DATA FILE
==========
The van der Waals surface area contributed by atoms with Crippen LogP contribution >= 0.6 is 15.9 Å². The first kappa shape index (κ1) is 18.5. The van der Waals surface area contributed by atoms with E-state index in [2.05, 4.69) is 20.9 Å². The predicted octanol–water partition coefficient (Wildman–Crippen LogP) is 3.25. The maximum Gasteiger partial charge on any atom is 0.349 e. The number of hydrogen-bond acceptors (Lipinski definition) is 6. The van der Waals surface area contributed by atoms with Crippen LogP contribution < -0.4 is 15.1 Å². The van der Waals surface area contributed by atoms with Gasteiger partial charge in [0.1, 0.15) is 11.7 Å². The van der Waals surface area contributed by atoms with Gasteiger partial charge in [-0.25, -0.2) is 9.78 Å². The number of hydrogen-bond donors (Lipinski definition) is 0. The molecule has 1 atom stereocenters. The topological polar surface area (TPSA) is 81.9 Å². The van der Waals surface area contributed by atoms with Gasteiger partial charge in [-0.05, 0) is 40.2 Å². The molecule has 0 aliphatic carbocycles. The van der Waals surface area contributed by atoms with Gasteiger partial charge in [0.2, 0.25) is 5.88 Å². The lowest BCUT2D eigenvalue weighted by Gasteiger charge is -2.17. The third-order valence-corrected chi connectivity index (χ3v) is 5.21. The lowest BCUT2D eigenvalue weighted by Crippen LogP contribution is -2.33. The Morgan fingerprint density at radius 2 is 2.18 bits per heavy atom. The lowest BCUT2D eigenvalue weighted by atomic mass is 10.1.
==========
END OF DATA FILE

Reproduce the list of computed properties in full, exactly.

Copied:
The van der Waals surface area contributed by atoms with Crippen LogP contribution >= 0.6 is 15.9 Å². The first kappa shape index (κ1) is 18.5. The van der Waals surface area contributed by atoms with E-state index in [2.05, 4.69) is 20.9 Å². The predicted octanol–water partition coefficient (Wildman–Crippen LogP) is 3.25. The maximum Gasteiger partial charge on any atom is 0.349 e. The number of hydrogen-bond acceptors (Lipinski definition) is 6. The van der Waals surface area contributed by atoms with Crippen LogP contribution < -0.4 is 15.1 Å². The van der Waals surface area contributed by atoms with Gasteiger partial charge in [0.1, 0.15) is 11.7 Å². The van der Waals surface area contributed by atoms with Gasteiger partial charge in [-0.25, -0.2) is 9.78 Å². The number of hydrogen-bond donors (Lipinski definition) is 0. The molecule has 1 atom stereocenters. The topological polar surface area (TPSA) is 81.9 Å². The van der Waals surface area contributed by atoms with Gasteiger partial charge in [-0.05, 0) is 40.2 Å². The molecule has 0 aliphatic carbocycles. The van der Waals surface area contributed by atoms with Gasteiger partial charge in [0.2, 0.25) is 5.88 Å². The lowest BCUT2D eigenvalue weighted by Gasteiger charge is -2.17. The third-order valence-corrected chi connectivity index (χ3v) is 5.21. The lowest BCUT2D eigenvalue weighted by Crippen LogP contribution is -2.33. The Morgan fingerprint density at radius 2 is 2.18 bits per heavy atom. The lowest BCUT2D eigenvalue weighted by atomic mass is 10.1.